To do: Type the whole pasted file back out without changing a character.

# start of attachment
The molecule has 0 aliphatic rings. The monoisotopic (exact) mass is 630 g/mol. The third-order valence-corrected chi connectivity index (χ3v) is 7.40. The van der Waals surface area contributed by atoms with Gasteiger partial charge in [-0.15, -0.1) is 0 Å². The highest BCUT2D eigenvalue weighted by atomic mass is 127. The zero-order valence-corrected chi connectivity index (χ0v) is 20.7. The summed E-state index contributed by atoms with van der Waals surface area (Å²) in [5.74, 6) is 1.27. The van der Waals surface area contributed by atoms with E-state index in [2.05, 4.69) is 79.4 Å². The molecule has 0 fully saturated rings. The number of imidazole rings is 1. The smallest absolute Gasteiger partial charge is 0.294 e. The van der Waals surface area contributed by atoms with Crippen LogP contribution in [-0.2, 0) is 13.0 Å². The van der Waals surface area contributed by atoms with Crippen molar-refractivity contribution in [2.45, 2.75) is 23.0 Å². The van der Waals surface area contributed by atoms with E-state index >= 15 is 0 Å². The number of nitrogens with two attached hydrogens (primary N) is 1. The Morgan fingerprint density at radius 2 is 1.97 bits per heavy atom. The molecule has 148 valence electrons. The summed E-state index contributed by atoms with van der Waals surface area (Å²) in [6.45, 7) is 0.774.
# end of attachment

The molecule has 0 aliphatic rings. The monoisotopic (exact) mass is 630 g/mol. The third-order valence-corrected chi connectivity index (χ3v) is 7.40. The van der Waals surface area contributed by atoms with Gasteiger partial charge in [-0.15, -0.1) is 0 Å². The highest BCUT2D eigenvalue weighted by atomic mass is 127. The zero-order valence-corrected chi connectivity index (χ0v) is 20.7. The summed E-state index contributed by atoms with van der Waals surface area (Å²) in [5.74, 6) is 1.27. The van der Waals surface area contributed by atoms with E-state index in [2.05, 4.69) is 79.4 Å². The molecule has 0 fully saturated rings. The number of imidazole rings is 1. The smallest absolute Gasteiger partial charge is 0.294 e. The van der Waals surface area contributed by atoms with Crippen LogP contribution in [-0.2, 0) is 13.0 Å². The van der Waals surface area contributed by atoms with Crippen molar-refractivity contribution in [2.45, 2.75) is 23.0 Å². The van der Waals surface area contributed by atoms with E-state index >= 15 is 0 Å². The number of nitrogens with two attached hydrogens (primary N) is 1. The Morgan fingerprint density at radius 2 is 1.97 bits per heavy atom. The molecule has 148 valence electrons. The summed E-state index contributed by atoms with van der Waals surface area (Å²) in [6.45, 7) is 0.774.